4. Managing Risk Responsibly

The CEO’s integrity helps maintain best practices that keep the company operational. Compliance, safety standards, accounting, and reporting of the highest caliber will put the company in the best possible position to respond to crises, take advantage of opportunities, and fulfill its commitments to key stakeholders. Without integrity, corners might get cut and the company could expose itself to legal and financial risks that it could have easily avoided. When those kinds of problems start to stack up, CEOs are risking more than fines: they’re risking the company’s very reputation and its ability to keep doing business.

5. Being Mindful of Long-Term Success and Legacy

In the heat of a boardroom battle or a high-stakes negotiation with an acquisition target, CEOs often feel like they ARE their companies. That can lead to short-sighted decisions that sacrifice long-term success for today’s personal glory.

Acting with integrity has a way of drawing us outside of ourselves so that we can take in a picture that’s much BIGGER than any one CEO. As tempting as it might be to slap together a profitable exit when the company’s valuation is at an all-time high, an ethical CEO might start exploring ways to shore up succession planning so that the company will outlive her and continue to generate value for employees, shareholders, and customers. A business that’s infused with that kind of legacy could keep growing and succeeding for generations.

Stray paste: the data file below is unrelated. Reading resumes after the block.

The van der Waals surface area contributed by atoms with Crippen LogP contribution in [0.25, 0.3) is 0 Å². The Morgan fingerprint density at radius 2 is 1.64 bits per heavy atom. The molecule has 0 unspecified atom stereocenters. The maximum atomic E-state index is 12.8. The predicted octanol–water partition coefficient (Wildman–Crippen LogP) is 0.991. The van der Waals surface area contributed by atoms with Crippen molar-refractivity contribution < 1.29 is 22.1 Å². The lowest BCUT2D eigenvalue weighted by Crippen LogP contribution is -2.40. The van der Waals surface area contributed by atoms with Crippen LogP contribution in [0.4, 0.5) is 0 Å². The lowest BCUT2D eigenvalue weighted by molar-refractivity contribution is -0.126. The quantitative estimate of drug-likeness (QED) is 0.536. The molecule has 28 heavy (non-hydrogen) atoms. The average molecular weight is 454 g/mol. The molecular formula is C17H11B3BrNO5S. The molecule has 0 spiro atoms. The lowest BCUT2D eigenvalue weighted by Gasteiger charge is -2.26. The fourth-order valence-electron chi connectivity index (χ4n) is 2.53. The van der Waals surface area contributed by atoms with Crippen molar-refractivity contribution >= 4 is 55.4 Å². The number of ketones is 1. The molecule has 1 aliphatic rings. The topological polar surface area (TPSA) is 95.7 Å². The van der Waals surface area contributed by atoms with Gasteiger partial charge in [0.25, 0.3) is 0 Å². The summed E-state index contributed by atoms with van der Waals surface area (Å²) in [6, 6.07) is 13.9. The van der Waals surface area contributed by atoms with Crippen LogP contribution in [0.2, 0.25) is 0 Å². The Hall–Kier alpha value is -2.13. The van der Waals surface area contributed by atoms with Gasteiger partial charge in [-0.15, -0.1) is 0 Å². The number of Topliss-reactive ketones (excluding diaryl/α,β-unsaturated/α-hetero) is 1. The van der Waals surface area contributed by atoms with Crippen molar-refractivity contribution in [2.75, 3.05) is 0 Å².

6. Accepting Accountability for Tough Decisions

Business is not always fair, and CEOs have to make countless decisions that have both positive and negative consequences. Terminating a new product that hasn’t appealed to customers might help the company refocus its sales around more profitable offerings, delighting shareholders. And, at the same time, that decision might trigger layoffs.

Integrity can help CEOs ground tough choices in the greater good, rather than what’s going to make them look good. When the news is positive, the CEO should celebrate contributions from every level of the organization. And when the news is hard, the CEO should exercise transparency and high-EQ leadership to explain their thinking, accept responsibility for the company’s missteps, and help employees cope with the fallout.